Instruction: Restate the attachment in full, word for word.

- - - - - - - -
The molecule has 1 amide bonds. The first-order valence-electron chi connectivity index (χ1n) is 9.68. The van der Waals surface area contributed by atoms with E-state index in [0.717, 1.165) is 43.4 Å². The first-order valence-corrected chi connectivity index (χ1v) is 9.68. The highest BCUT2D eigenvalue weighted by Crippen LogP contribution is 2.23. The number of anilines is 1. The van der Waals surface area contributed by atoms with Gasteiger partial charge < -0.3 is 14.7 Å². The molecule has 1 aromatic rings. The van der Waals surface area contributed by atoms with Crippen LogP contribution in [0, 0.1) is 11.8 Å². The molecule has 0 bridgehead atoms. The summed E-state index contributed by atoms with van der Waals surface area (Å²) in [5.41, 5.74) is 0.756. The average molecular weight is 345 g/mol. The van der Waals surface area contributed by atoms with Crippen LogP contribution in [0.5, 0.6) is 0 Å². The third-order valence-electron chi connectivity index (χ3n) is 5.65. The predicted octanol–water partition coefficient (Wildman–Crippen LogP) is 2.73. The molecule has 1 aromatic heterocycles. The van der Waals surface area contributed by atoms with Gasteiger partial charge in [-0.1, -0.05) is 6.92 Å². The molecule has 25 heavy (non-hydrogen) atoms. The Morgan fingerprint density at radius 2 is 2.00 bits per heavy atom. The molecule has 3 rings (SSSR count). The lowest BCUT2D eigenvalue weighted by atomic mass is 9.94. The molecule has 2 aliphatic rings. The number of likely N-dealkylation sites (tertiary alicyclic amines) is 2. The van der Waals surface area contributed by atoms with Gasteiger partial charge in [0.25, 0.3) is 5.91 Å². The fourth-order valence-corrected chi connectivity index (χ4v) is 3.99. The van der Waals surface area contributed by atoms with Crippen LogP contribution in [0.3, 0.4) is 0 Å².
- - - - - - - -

The molecule has 1 amide bonds. The first-order valence-electron chi connectivity index (χ1n) is 9.68. The van der Waals surface area contributed by atoms with E-state index in [0.717, 1.165) is 43.4 Å². The first-order valence-corrected chi connectivity index (χ1v) is 9.68. The highest BCUT2D eigenvalue weighted by Crippen LogP contribution is 2.23. The number of anilines is 1. The van der Waals surface area contributed by atoms with Gasteiger partial charge < -0.3 is 14.7 Å². The molecule has 1 aromatic rings. The van der Waals surface area contributed by atoms with Crippen LogP contribution in [0, 0.1) is 11.8 Å². The molecule has 0 bridgehead atoms. The summed E-state index contributed by atoms with van der Waals surface area (Å²) in [5.41, 5.74) is 0.756. The average molecular weight is 345 g/mol. The van der Waals surface area contributed by atoms with Crippen LogP contribution in [0.5, 0.6) is 0 Å². The third-order valence-electron chi connectivity index (χ3n) is 5.65. The predicted octanol–water partition coefficient (Wildman–Crippen LogP) is 2.73. The molecule has 1 aromatic heterocycles. The van der Waals surface area contributed by atoms with Gasteiger partial charge in [-0.1, -0.05) is 6.92 Å². The molecule has 25 heavy (non-hydrogen) atoms. The Morgan fingerprint density at radius 2 is 2.00 bits per heavy atom. The molecule has 3 rings (SSSR count). The lowest BCUT2D eigenvalue weighted by atomic mass is 9.94. The molecule has 2 aliphatic rings. The number of likely N-dealkylation sites (tertiary alicyclic amines) is 2. The van der Waals surface area contributed by atoms with Gasteiger partial charge in [0.25, 0.3) is 5.91 Å². The fourth-order valence-corrected chi connectivity index (χ4v) is 3.99. The van der Waals surface area contributed by atoms with Crippen LogP contribution in [0.3, 0.4) is 0 Å².